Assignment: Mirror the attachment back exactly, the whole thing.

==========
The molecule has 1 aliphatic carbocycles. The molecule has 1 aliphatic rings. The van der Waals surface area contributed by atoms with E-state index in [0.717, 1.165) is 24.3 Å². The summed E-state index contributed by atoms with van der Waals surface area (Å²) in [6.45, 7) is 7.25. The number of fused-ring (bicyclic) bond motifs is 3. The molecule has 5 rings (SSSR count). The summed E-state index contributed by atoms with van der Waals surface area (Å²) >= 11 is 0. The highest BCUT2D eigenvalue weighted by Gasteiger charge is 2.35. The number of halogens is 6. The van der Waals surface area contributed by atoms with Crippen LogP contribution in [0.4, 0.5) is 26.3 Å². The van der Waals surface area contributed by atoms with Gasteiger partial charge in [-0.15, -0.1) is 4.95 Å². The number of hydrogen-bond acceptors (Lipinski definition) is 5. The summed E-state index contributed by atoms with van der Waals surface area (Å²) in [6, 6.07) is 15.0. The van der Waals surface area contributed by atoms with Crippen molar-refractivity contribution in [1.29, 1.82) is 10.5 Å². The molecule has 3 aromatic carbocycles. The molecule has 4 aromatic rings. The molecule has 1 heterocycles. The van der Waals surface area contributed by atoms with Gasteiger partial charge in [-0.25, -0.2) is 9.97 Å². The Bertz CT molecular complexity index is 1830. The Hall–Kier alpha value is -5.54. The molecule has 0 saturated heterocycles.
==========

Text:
The molecule has 1 aliphatic carbocycles. The molecule has 1 aliphatic rings. The van der Waals surface area contributed by atoms with E-state index in [0.717, 1.165) is 24.3 Å². The summed E-state index contributed by atoms with van der Waals surface area (Å²) in [6.45, 7) is 7.25. The number of fused-ring (bicyclic) bond motifs is 3. The molecule has 5 rings (SSSR count). The summed E-state index contributed by atoms with van der Waals surface area (Å²) >= 11 is 0. The highest BCUT2D eigenvalue weighted by Gasteiger charge is 2.35. The number of halogens is 6. The van der Waals surface area contributed by atoms with Crippen LogP contribution in [0.4, 0.5) is 26.3 Å². The van der Waals surface area contributed by atoms with Gasteiger partial charge in [-0.15, -0.1) is 4.95 Å². The number of hydrogen-bond acceptors (Lipinski definition) is 5. The summed E-state index contributed by atoms with van der Waals surface area (Å²) in [6, 6.07) is 15.0. The van der Waals surface area contributed by atoms with Crippen molar-refractivity contribution in [1.29, 1.82) is 10.5 Å². The molecule has 3 aromatic carbocycles. The molecule has 4 aromatic rings. The molecule has 1 heterocycles. The van der Waals surface area contributed by atoms with Gasteiger partial charge in [-0.25, -0.2) is 9.97 Å². The Bertz CT molecular complexity index is 1830. The Hall–Kier alpha value is -5.54. The molecule has 0 saturated heterocycles.